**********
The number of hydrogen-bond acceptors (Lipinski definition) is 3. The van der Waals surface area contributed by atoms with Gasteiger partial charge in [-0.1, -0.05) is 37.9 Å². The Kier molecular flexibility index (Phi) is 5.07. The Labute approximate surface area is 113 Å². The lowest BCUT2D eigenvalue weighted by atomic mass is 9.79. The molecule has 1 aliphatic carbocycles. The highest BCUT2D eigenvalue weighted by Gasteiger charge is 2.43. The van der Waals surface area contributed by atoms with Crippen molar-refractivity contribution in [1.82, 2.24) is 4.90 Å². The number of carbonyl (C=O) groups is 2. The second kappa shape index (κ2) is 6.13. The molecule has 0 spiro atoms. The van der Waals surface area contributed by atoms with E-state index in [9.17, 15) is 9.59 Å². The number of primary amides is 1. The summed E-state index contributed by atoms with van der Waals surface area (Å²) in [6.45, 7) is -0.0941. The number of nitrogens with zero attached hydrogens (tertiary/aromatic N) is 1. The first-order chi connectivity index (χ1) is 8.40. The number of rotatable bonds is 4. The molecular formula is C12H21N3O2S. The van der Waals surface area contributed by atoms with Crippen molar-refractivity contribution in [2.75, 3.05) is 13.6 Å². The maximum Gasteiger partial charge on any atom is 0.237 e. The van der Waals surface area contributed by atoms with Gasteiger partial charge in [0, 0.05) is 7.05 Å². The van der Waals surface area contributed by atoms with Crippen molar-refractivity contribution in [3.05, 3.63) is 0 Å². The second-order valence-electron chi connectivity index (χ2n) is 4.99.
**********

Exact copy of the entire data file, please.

The number of hydrogen-bond acceptors (Lipinski definition) is 3. The van der Waals surface area contributed by atoms with Gasteiger partial charge in [-0.1, -0.05) is 37.9 Å². The Kier molecular flexibility index (Phi) is 5.07. The Labute approximate surface area is 113 Å². The lowest BCUT2D eigenvalue weighted by atomic mass is 9.79. The molecule has 1 aliphatic carbocycles. The highest BCUT2D eigenvalue weighted by Gasteiger charge is 2.43. The van der Waals surface area contributed by atoms with Crippen molar-refractivity contribution in [1.82, 2.24) is 4.90 Å². The number of carbonyl (C=O) groups is 2. The second kappa shape index (κ2) is 6.13. The molecule has 0 spiro atoms. The van der Waals surface area contributed by atoms with E-state index in [9.17, 15) is 9.59 Å². The number of primary amides is 1. The summed E-state index contributed by atoms with van der Waals surface area (Å²) in [6.45, 7) is -0.0941. The number of nitrogens with zero attached hydrogens (tertiary/aromatic N) is 1. The first-order chi connectivity index (χ1) is 8.40. The number of rotatable bonds is 4. The molecular formula is C12H21N3O2S. The van der Waals surface area contributed by atoms with Crippen molar-refractivity contribution in [2.75, 3.05) is 13.6 Å². The maximum Gasteiger partial charge on any atom is 0.237 e. The van der Waals surface area contributed by atoms with Gasteiger partial charge in [0, 0.05) is 7.05 Å². The van der Waals surface area contributed by atoms with Crippen molar-refractivity contribution in [3.05, 3.63) is 0 Å². The second-order valence-electron chi connectivity index (χ2n) is 4.99.